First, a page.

The information and communications revolution has produced its own cybernetic bomb (witness the Melissa virus, the “I Love You” virus and numerous others), the cybernetic accident. Electronic jamming and instant communication – not to mention live coverage of events from “embedded” journalists – is central to contemporary war. Virilio argues that war today has nothing to do with weaponry, in fact the Gulf War marks the “disqualification of military movement”.8 Virilio’s warning is salutary: “the war of knowledge – the fact of transforming knowledge into a war-machine by virtue of the speed of estimation, reaction and calculation, is a phenomenon that destroys science”.9 The genetic bomb, the cyberbomb and the atom bomb are preparing the world for a massive accident, what Virilio calls a “universal” or “total” accident.10 The accident itself is a new form of warfare.11 And the accident has to be a mass accident – like Chernobyl, like 9/11 – with the mass media watching it, recording it…     

            Virilio’s work in Crepuscular Dawn is about the twilight of Western modernity, of Western science (are the two distinct?), and the dawn of a terrifying future of accidents and monsters. Combining insights from philosophy, political theory, media theory and the philosophy of science, Virilio makes a strong case for the imminent end of humanity (rather than a post-humanity). War – always his central concern – has become a war without a place. It is everywhere, it is instant, and it will get you. Virilio emphasizes the fact that everything in contemporary science and technology is about preparing for war.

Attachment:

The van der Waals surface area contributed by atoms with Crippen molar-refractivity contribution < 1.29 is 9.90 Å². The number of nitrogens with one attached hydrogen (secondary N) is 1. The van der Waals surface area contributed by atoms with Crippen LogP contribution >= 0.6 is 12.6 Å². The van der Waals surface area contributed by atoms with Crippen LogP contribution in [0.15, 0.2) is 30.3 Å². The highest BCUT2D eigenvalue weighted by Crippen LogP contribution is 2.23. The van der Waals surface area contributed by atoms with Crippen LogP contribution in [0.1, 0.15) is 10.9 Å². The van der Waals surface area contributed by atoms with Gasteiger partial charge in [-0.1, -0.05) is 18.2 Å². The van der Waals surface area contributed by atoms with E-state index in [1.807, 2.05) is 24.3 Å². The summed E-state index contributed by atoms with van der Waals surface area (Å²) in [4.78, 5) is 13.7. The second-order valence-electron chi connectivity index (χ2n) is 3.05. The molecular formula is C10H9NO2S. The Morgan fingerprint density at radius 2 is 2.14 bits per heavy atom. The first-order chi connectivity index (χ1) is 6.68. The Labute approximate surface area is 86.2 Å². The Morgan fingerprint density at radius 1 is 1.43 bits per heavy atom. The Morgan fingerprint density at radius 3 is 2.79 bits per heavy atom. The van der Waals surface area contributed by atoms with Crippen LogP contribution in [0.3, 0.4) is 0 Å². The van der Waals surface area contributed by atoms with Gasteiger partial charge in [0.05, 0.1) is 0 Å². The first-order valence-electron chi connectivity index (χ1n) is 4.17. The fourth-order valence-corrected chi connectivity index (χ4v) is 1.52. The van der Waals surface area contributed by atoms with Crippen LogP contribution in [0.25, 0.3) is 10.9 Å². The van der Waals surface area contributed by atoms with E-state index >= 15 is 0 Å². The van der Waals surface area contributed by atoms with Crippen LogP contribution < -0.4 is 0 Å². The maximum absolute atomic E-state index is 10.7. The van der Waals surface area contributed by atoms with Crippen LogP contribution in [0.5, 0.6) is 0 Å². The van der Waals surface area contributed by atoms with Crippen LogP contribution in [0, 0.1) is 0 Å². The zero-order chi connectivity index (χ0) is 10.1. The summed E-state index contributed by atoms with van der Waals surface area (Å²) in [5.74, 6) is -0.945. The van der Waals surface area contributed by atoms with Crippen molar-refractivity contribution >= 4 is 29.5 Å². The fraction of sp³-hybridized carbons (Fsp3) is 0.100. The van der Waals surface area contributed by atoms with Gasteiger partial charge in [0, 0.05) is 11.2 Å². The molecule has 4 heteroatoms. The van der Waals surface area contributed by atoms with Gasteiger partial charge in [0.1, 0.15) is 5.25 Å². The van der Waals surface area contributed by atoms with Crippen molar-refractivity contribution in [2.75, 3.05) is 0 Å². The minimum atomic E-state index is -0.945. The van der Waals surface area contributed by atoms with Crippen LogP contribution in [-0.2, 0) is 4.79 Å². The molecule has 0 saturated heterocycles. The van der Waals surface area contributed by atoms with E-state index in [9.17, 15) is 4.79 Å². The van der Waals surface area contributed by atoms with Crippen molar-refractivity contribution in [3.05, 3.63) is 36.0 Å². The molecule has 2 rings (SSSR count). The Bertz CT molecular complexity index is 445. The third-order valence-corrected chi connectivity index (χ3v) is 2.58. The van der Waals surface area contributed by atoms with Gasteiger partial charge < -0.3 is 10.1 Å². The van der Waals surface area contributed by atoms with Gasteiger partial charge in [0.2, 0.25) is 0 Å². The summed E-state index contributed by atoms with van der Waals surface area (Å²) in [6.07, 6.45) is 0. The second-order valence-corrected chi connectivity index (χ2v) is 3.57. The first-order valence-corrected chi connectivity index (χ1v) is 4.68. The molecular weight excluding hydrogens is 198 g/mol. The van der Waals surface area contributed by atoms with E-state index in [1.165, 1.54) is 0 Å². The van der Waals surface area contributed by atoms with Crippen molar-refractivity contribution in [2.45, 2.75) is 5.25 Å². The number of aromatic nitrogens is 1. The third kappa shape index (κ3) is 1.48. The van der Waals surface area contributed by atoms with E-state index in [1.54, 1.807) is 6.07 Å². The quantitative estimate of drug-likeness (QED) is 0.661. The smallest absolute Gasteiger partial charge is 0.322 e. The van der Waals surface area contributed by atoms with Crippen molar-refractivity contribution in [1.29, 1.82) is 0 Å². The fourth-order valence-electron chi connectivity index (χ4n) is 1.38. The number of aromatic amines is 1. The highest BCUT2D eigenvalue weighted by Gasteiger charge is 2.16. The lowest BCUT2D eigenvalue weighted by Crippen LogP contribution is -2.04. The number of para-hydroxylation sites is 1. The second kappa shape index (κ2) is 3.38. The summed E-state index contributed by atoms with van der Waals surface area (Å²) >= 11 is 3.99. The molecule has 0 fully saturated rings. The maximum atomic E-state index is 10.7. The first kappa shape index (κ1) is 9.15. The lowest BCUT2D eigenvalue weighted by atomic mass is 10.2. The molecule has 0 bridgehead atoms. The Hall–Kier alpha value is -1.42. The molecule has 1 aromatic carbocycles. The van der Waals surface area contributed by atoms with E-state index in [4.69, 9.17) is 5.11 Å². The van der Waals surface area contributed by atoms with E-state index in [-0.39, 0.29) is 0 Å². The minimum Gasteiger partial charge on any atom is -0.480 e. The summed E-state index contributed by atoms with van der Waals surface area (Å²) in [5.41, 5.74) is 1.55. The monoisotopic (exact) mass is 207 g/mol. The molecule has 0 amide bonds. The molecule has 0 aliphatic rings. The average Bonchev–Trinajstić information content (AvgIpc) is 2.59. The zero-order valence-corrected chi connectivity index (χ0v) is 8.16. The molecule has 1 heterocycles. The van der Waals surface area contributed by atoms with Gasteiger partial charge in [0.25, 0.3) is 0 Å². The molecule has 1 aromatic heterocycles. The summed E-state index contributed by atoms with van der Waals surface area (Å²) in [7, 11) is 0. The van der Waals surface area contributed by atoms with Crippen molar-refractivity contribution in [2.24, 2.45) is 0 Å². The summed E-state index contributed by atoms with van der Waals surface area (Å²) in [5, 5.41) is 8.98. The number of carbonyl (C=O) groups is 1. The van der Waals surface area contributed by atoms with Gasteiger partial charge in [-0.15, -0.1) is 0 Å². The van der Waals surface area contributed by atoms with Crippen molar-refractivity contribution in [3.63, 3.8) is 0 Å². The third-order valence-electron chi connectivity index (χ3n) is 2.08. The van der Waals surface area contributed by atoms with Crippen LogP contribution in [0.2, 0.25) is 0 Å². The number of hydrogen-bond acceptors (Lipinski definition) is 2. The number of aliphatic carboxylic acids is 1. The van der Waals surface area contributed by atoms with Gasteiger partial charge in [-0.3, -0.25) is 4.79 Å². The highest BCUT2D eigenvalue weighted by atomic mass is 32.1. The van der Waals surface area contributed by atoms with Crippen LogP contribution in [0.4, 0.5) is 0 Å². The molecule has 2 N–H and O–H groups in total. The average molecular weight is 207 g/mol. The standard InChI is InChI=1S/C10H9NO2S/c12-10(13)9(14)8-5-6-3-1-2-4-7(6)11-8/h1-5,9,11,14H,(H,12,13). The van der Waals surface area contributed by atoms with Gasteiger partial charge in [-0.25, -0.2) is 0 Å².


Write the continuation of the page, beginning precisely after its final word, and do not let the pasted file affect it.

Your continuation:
As an astute reader of politics, Virilio notes how terrorism and suicide attacks have been transformed, mutated, by Western media into Islamic terrorists. He notes a historical fact: the person who influenced Palestinian terrorists and suicide bombers was Fusako Shigenobu, a Japanese  woman who went to the Middle East in 1969. Virilio writes: the suicidal terrorist attack has nothing to do with Islam or Christianity. When people speak of the ‘martyrs’, it is their way of Islamicizing the Japanese suicide attack”.12 It is this media war, the war of technology itself that triggers “accidents” such as the Unabomber or 9/11, and which are then forced into binaries of heroes/villains, victims/perpetrators, innocent/evil.

            Virilio’s comments about WTO, globalization and free trade proceed from an astute analysis of political economy, but an analysis informed by the fear of foreclosure. It is the necessary fear of media-driven unreality the various forms of tele-culture the manipulation of opinion and the very real terror of arrests, suspicions, deportation-transportation and death. Here Virilio echoes what Jean Baudrillard said in his 2002 Der Speigel interview:

Is it not a paradox that the West uses as a weapon against dissenters the following motto: Either you share our values or…? A democracy asserted with threats and blackmail only sabotages itself. It no longer represents the autonomous decision for freedom, but rather becomes a global imperative.13